[talks] D Dantas preFPO
Melissa M Lawson
mml at CS.Princeton.EDU
Tue Jan 30 12:06:51 EST 2007
Daniel Dantas will present his preFPO at 10AM on Tuesday, February 6 in Room 402. The
members of his
committee are David Walker, advisor; Andrew Appel, Stephanie Weirich, readers; Ed Felten,
David August, nonreaders. Everyone is invited to attend his talk. His abstract follows
My thesis extends functional programming languages with aspect-oriented features,
primarily to explore aspect-oriented enforcement of security policies.
First, my thesis examines an aspect-oriented implementation of the Java security
mechanism, which requires the security advice to be triggered by functions with diverse
argument and return types. My thesis presents a new language, AspectML, that allows a
programmer to define type-safe polymorphic advice using pointcuts constructed from a
collection of polymorphic join points. I then compare my AspectML implementation of the
Java security mechanism against the existing Java implementation.
Second, in ordinary aspect-oriented programming, security and other advice added
after-the-fact to an existing codebase can disrupt important data invariants and prevent
local reasoning. Instead, my thesis shows that many common aspects, including security
advice, can be implemented as harmless advice. Harmless advice uses a novel type and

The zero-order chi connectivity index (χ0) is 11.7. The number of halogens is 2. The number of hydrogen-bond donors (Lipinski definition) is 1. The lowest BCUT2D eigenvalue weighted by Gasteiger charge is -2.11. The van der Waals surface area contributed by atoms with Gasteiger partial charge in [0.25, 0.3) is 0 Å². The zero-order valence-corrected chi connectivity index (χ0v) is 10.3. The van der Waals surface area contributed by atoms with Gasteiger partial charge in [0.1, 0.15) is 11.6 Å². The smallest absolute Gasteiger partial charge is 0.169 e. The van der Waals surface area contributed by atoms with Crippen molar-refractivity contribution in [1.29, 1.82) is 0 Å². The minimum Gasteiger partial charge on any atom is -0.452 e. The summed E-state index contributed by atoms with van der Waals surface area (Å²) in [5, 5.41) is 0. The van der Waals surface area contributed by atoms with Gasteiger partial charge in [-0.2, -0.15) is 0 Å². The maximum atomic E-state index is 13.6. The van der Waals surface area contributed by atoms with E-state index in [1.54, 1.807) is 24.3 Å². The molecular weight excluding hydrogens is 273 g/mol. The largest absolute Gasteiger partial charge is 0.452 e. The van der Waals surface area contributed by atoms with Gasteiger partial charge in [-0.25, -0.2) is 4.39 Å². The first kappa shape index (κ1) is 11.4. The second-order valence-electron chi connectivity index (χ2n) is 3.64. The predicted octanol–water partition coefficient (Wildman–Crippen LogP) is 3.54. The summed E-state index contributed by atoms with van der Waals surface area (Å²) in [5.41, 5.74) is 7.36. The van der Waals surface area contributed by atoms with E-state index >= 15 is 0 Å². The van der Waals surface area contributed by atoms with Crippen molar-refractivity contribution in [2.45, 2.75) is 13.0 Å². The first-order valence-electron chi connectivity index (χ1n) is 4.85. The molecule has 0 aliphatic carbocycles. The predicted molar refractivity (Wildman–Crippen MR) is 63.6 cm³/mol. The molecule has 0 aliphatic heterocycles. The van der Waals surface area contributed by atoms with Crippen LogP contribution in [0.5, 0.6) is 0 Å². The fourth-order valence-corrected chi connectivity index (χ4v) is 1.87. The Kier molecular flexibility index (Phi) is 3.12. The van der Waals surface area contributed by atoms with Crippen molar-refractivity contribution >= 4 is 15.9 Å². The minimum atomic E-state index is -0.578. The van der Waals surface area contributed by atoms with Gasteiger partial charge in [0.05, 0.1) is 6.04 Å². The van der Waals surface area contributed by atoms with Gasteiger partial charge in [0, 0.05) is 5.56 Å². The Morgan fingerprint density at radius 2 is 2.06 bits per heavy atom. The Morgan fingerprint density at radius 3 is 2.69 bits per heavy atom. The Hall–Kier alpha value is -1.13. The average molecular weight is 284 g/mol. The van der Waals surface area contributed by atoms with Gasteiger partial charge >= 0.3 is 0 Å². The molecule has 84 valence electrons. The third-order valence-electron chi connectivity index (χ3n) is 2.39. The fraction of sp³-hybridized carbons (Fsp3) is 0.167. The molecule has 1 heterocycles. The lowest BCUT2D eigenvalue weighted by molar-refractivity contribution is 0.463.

effect system related to information-flow type systems to ensure that harmless advice
cannot modify the behavior of mainline code. To demonstrate the usefulness of harmless
advice for security, I implemented many of the security examples used by the Naccio
execution monitoring system by Evans and Twyman as harmless advice.
Finally, my thesis expands the harmless advice specification to allow programmers to
create interference policies for system libraries to define how those libraries can be
used by aspects. These policies use a selection of compile-time type checking and run-time
monitoring to enforce the desired definition of harmlessness on the aspect-oriented
program. My thesis formalizes an idealized file IO system and proves that an interference
policy specified by our policy language can continue to enforce our original view of
harmlessness for advice that uses file IO.
More information about the talks